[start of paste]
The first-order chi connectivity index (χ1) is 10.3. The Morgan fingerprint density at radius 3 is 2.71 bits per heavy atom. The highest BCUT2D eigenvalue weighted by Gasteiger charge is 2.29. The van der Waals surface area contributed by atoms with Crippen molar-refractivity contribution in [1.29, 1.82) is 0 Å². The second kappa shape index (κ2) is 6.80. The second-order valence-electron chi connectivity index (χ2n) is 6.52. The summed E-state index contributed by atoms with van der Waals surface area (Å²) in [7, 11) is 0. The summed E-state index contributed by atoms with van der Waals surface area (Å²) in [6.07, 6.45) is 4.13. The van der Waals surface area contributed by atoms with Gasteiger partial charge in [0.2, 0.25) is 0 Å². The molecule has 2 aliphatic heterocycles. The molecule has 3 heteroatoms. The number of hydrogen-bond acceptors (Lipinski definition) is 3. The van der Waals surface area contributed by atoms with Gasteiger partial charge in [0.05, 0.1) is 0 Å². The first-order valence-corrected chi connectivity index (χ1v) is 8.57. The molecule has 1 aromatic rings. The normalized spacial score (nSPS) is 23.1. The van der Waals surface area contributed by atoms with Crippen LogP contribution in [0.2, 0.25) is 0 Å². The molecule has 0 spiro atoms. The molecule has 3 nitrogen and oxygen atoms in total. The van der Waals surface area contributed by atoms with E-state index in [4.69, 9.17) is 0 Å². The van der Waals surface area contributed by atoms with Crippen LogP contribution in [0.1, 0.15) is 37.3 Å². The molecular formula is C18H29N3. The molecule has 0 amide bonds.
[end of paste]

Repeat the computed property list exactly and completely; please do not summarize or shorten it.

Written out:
The first-order chi connectivity index (χ1) is 10.3. The Morgan fingerprint density at radius 3 is 2.71 bits per heavy atom. The highest BCUT2D eigenvalue weighted by Gasteiger charge is 2.29. The van der Waals surface area contributed by atoms with Crippen molar-refractivity contribution in [1.29, 1.82) is 0 Å². The second kappa shape index (κ2) is 6.80. The second-order valence-electron chi connectivity index (χ2n) is 6.52. The summed E-state index contributed by atoms with van der Waals surface area (Å²) in [7, 11) is 0. The summed E-state index contributed by atoms with van der Waals surface area (Å²) in [6.07, 6.45) is 4.13. The van der Waals surface area contributed by atoms with Gasteiger partial charge in [0.2, 0.25) is 0 Å². The molecule has 2 aliphatic heterocycles. The molecule has 3 heteroatoms. The number of hydrogen-bond acceptors (Lipinski definition) is 3. The van der Waals surface area contributed by atoms with Gasteiger partial charge in [0.05, 0.1) is 0 Å². The first-order valence-corrected chi connectivity index (χ1v) is 8.57. The molecule has 1 aromatic rings. The normalized spacial score (nSPS) is 23.1. The van der Waals surface area contributed by atoms with Crippen LogP contribution in [0.2, 0.25) is 0 Å². The molecule has 0 spiro atoms. The molecule has 3 nitrogen and oxygen atoms in total. The van der Waals surface area contributed by atoms with E-state index in [4.69, 9.17) is 0 Å². The van der Waals surface area contributed by atoms with Crippen LogP contribution in [0.1, 0.15) is 37.3 Å². The molecular formula is C18H29N3. The molecule has 0 amide bonds.